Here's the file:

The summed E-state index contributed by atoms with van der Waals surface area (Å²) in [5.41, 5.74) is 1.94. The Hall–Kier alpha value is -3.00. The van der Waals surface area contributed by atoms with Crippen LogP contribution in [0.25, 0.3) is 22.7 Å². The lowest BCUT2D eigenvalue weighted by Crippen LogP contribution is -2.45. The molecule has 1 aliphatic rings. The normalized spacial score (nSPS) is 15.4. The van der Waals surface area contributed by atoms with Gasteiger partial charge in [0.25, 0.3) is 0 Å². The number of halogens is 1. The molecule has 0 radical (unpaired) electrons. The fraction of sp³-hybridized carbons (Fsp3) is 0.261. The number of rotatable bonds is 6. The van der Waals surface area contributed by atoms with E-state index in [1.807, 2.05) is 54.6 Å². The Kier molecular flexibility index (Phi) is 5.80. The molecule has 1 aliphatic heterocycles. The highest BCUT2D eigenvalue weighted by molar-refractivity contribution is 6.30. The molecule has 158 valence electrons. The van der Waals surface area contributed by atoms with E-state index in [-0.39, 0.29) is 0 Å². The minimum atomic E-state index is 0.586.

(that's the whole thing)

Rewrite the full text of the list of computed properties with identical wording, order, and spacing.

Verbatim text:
The summed E-state index contributed by atoms with van der Waals surface area (Å²) in [5.41, 5.74) is 1.94. The Hall–Kier alpha value is -3.00. The van der Waals surface area contributed by atoms with Crippen LogP contribution in [0.25, 0.3) is 22.7 Å². The lowest BCUT2D eigenvalue weighted by Crippen LogP contribution is -2.45. The molecule has 1 aliphatic rings. The normalized spacial score (nSPS) is 15.4. The van der Waals surface area contributed by atoms with Gasteiger partial charge in [0.25, 0.3) is 0 Å². The number of halogens is 1. The molecule has 0 radical (unpaired) electrons. The fraction of sp³-hybridized carbons (Fsp3) is 0.261. The number of rotatable bonds is 6. The van der Waals surface area contributed by atoms with E-state index in [1.807, 2.05) is 54.6 Å². The Kier molecular flexibility index (Phi) is 5.80. The molecule has 1 aliphatic heterocycles. The highest BCUT2D eigenvalue weighted by molar-refractivity contribution is 6.30. The molecule has 158 valence electrons. The van der Waals surface area contributed by atoms with E-state index in [-0.39, 0.29) is 0 Å². The minimum atomic E-state index is 0.586.